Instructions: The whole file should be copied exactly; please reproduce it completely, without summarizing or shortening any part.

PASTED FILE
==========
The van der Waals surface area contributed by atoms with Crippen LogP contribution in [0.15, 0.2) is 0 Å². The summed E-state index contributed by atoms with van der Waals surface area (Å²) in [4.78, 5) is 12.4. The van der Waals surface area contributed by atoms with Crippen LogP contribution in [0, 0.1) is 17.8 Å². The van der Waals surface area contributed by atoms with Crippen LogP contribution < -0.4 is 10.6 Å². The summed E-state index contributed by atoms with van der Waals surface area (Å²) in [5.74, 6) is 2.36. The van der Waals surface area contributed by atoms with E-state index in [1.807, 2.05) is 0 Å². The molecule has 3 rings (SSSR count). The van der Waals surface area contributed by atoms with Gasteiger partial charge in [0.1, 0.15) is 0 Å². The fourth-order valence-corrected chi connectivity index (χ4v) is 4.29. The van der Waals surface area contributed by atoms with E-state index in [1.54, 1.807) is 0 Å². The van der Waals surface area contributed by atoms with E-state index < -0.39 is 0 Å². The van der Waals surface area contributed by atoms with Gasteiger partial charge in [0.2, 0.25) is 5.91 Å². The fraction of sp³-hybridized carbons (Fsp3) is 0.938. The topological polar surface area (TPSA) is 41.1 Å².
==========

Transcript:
The van der Waals surface area contributed by atoms with Crippen LogP contribution in [0.15, 0.2) is 0 Å². The summed E-state index contributed by atoms with van der Waals surface area (Å²) in [4.78, 5) is 12.4. The van der Waals surface area contributed by atoms with Crippen LogP contribution in [0, 0.1) is 17.8 Å². The van der Waals surface area contributed by atoms with Crippen LogP contribution < -0.4 is 10.6 Å². The summed E-state index contributed by atoms with van der Waals surface area (Å²) in [5.74, 6) is 2.36. The van der Waals surface area contributed by atoms with E-state index in [1.807, 2.05) is 0 Å². The molecule has 3 rings (SSSR count). The van der Waals surface area contributed by atoms with Gasteiger partial charge in [0.1, 0.15) is 0 Å². The fourth-order valence-corrected chi connectivity index (χ4v) is 4.29. The van der Waals surface area contributed by atoms with E-state index in [1.54, 1.807) is 0 Å². The van der Waals surface area contributed by atoms with E-state index < -0.39 is 0 Å². The van der Waals surface area contributed by atoms with Gasteiger partial charge in [0.2, 0.25) is 5.91 Å². The fraction of sp³-hybridized carbons (Fsp3) is 0.938. The topological polar surface area (TPSA) is 41.1 Å².